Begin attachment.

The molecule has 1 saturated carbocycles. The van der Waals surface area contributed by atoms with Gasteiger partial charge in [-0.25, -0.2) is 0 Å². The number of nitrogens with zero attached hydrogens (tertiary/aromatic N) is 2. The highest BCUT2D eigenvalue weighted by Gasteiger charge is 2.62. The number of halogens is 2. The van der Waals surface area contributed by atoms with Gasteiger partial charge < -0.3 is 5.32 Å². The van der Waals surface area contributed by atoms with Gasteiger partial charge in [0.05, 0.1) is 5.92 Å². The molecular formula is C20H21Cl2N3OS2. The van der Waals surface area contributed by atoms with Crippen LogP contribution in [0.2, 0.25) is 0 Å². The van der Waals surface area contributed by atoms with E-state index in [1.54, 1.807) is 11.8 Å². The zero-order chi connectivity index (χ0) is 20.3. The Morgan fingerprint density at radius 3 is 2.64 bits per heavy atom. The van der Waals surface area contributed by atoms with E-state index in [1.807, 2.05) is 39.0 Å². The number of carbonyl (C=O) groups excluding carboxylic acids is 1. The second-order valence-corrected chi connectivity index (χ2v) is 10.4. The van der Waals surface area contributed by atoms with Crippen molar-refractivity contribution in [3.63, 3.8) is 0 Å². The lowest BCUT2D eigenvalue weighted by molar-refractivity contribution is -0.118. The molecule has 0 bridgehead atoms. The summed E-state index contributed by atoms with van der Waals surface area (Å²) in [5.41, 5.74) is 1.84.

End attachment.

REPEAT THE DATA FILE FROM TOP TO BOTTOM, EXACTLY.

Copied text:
The molecule has 1 saturated carbocycles. The van der Waals surface area contributed by atoms with Gasteiger partial charge in [-0.25, -0.2) is 0 Å². The number of nitrogens with zero attached hydrogens (tertiary/aromatic N) is 2. The highest BCUT2D eigenvalue weighted by Gasteiger charge is 2.62. The number of halogens is 2. The van der Waals surface area contributed by atoms with Gasteiger partial charge < -0.3 is 5.32 Å². The van der Waals surface area contributed by atoms with Gasteiger partial charge in [0.05, 0.1) is 5.92 Å². The molecular formula is C20H21Cl2N3OS2. The van der Waals surface area contributed by atoms with Crippen LogP contribution in [0.2, 0.25) is 0 Å². The van der Waals surface area contributed by atoms with E-state index in [1.54, 1.807) is 11.8 Å². The zero-order chi connectivity index (χ0) is 20.3. The Morgan fingerprint density at radius 3 is 2.64 bits per heavy atom. The van der Waals surface area contributed by atoms with E-state index in [1.807, 2.05) is 39.0 Å². The number of carbonyl (C=O) groups excluding carboxylic acids is 1. The second-order valence-corrected chi connectivity index (χ2v) is 10.4. The van der Waals surface area contributed by atoms with Crippen molar-refractivity contribution in [3.63, 3.8) is 0 Å². The lowest BCUT2D eigenvalue weighted by molar-refractivity contribution is -0.118. The molecule has 0 bridgehead atoms. The summed E-state index contributed by atoms with van der Waals surface area (Å²) in [5.41, 5.74) is 1.84.